Sharing stories are one way that children can learn about themselves and the world around them. I’m a major advocate for representation in children’s literature, whether it’s their race or nationality, gender, interests or unique characteristics being represented. I think it’s important to have a range of literature that illustrate a diverse body of people. When it comes to my sweet one I want her to read great books with strong protagonists, women of color and great stories about people living with diabetes. I intently search for these books, sometimes having better luck than others. Continue reading “A Sweet Book Review: ‘Maggie’s Mystery’”
We sat in a ‘support group’ shortly after her diagnosis. The parents at the meeting looked mostly sleep deprived and concerned. A few smiled only when you smiled first. The topic was Supporting Your Child With T1D At School: What you need to know. I thought ‘Okay, this is an important topic’. I normally talk, a lot, but in these meetings I think its helpful to just listen. Most of the families have been dealing with this condition far longer than we have and we have a steep learning curve. So, “shut up and listen”, I say to myself. One parent sat with her arms crossed and said, “Our school nurse is terrible, absolutely terrible.” She went on to describe how the nurse wouldn’t touch her daughter’s insulin pump and didn’t provide the basic care her daughter’s condition required. This challenge drove her to write letters to the principal and superintendent, even the school board. At one point, and rightfully so, she said incredulously “I mean, her care can mean life or death for my daughter”. Continue reading “A School Nurse of Distinction”
What can a simple bowl of cereal represent? For a child with T1D, more than you might think. I don’t blame my sweet child for her desire for normalcy. To her, a bowl of cereal should just be a bowl of cereal and not a set of carbs that require counting and mathematical formulas to determine units of insulin to be given prior to eating. I get it on some level, though I can’t understand her experience completely. As a mom, I just want to protect her and care for her. That makes it easy at dinner time to grab her insulin pump, determine the carbs on my own and plug it into her pump. But, doing this does not help her. In fact, it harms her more than it could ever help her. In our world, a simple bowl of cereal can represent independence. Continue reading “Independence: Not Only Inevitable But Necessary”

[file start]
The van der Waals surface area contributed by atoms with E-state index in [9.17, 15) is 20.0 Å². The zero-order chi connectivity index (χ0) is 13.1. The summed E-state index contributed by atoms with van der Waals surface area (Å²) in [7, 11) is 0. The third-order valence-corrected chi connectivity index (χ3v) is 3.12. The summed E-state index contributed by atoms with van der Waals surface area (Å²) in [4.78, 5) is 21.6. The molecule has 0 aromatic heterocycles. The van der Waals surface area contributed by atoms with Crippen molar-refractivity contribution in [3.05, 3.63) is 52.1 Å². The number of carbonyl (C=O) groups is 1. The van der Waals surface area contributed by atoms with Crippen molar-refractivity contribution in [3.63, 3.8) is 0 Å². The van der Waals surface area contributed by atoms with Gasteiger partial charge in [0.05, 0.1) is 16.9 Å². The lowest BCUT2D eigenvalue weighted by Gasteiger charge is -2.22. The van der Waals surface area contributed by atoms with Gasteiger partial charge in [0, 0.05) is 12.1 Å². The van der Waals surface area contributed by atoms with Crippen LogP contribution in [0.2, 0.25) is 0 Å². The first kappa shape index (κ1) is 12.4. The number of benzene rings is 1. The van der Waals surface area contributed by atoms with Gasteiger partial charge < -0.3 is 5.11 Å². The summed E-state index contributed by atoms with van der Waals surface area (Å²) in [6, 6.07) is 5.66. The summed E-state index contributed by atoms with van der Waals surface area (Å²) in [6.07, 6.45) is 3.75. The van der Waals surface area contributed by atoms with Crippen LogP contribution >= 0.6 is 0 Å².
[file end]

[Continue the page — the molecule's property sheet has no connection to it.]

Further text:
In the early days of diagnosis we were thinking about the possibility of getting an insulin pump for A. Hey, we are still in the early days, so I guess I’ll say the EARLIER days of diagnosis. I’ll dig into that story more in a future post, but I want to highlight ways that we can make living every day life more enjoyable for our sweet ones. Changing infusion sites every 3 days is no fun. Even less fun is the process of inserting a new sensor for a Dexcom. Have you seen the needles on those things? I engage in serious and prolonged pep talking with my sweet brown child when these events come up. However, finding ways to get her excited about something makes the process so much easier. What sweet one doesn’t want a blinged out insulin pump or Dexcom?!?!? Continue reading “A Little Bling On Her Pump”